More than 100 people gathered today for the launch of the GWR Park Blossom Circle.
The eastern side of GWR Park has been transformed with the addition of a new Blossom Circle and formal gardens, and South Swindon Parish Council officers and contractors have worked throughout winter to deliver the project.
The National Trust, through its nationwide Blossom programme intended to highlight the beauty of nature, and with fellow Swindon-based organisation English Heritage, are investing a total of about £126,000 into the improvements at the park.
The improvements are a which is a key part of Swindon’s Heritage Action Zone, through which Historic England are supporting Swindon Borough Council and local organisations such as South Swindon Parish Council to deliver a range of projects aimed at revitalising the wider Railway Village.
VIPs at today's launch included National Trust Director General Hilary McGrady, Historic England Chief Executive Duncan Wilson, Mayor of Swindon Cllr Abdul Amin, South Swindon Parish Council Chair Cllr Chris Watts and Swindon Borough Council leader Cllr David Renard.
Cllr Watts said: "At the turn of the century until the Second World War, GWR Park was at its very best with investment in dedicated staff to maintain the park.
"Sadly, after the Second World War, as Swindon began to expand and other parks emerged in the town, the park began to lose its historical significance and features.
"The parish council started managing GWR Park at around the same time as the Railway Village became a designated Heritage Action Zone. We soon delivered new features in the park with a refurbished railway-themed play park, a refurbished human sundial, a new WWI memorial and the International Mother Language Day Memorial."
Cllr Watts added: "However, these improvements are not the sum of our ambitions. For a long time people have told us they wanted to see the park brought back to its former glories.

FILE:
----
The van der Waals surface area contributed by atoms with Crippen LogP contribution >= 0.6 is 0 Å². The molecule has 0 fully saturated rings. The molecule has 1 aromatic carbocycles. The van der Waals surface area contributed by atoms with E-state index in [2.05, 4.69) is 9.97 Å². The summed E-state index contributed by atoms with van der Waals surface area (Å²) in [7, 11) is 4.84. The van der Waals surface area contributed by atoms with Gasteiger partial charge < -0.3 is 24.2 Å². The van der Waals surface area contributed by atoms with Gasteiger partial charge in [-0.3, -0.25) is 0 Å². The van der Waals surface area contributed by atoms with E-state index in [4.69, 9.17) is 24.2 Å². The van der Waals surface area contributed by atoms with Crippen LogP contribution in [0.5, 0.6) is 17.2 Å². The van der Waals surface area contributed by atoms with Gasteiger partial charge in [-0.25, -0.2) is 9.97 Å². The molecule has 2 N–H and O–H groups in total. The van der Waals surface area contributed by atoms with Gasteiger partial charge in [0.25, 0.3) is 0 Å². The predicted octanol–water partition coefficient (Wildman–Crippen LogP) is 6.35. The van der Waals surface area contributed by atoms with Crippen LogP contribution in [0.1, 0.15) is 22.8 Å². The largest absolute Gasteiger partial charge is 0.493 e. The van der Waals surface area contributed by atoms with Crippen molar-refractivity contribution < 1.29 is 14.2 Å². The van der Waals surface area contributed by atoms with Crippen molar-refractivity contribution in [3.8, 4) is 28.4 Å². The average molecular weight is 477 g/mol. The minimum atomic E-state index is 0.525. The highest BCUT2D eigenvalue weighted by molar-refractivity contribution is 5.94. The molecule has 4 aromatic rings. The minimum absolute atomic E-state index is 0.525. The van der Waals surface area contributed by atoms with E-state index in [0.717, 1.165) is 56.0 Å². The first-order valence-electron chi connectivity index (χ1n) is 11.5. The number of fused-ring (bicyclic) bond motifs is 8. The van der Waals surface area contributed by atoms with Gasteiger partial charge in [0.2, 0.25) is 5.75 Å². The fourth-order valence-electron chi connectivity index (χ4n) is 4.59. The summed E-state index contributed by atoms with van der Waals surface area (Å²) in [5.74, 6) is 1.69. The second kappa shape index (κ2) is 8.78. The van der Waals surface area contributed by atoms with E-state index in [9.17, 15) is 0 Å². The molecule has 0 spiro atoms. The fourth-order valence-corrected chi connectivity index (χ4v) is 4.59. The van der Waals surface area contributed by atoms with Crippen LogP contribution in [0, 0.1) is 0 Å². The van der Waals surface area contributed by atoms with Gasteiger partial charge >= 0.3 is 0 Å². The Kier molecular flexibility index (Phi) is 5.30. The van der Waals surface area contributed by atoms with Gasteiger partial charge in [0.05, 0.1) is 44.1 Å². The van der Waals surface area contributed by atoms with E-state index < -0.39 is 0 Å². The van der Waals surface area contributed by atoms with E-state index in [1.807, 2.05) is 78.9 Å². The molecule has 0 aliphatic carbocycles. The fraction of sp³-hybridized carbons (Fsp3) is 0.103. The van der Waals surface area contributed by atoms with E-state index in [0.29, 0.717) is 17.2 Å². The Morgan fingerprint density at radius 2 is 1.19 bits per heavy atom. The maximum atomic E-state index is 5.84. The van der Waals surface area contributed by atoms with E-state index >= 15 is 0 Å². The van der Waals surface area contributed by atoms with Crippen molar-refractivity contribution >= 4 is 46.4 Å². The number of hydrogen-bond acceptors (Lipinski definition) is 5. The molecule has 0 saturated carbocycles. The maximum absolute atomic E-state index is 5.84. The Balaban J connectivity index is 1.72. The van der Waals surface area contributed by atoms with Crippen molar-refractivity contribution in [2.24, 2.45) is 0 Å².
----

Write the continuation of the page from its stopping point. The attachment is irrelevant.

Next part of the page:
"I am delighted to say that through working with Historic England, the National Trust and Swindon Borough Council, the improvements we see today are the start of that journey to return GWR Park as a destination heritage park in Swindon and beyond."
National Trust Director General Hilary McGrady, who revealed that she regularly runs in the park, said: "Over the years I have seen this park really progress, and it feels so appropriate that we are here today to celebrate this Blossom Circle.
"If you think of what Octavia [Hill], our founder, wanted, she wanted to have outdoor living rooms for people that didn't have access to green space and to nature, and then wonderful visionaries from the GWR and Brunel recognised that need for people to have access to beauty, that it was a human right to have that.
"That was the vision that created this gorgeous park, and I am so pleased to hear that this is actually the start of a journey to make it better and better, because I see this park being used all the time by lots of different people for different reasons. People just relaxing, people exercising, people playing, and I think that's amazing."
Historic England Chief Executive Duncan Wilson said: "Swindon has a fantastic heritage, mostly connected - not entirely - with the GWR, and we in Historic England, as in the National Trust, feel a big investment in that because we work here."
Noting that the park was built for Railway workers based in the buildings which now house English Heritage, the National Trust and other organisations, he added: "It seems entirely appropriate to treasure it, to create new things of interest in it to bring people here."
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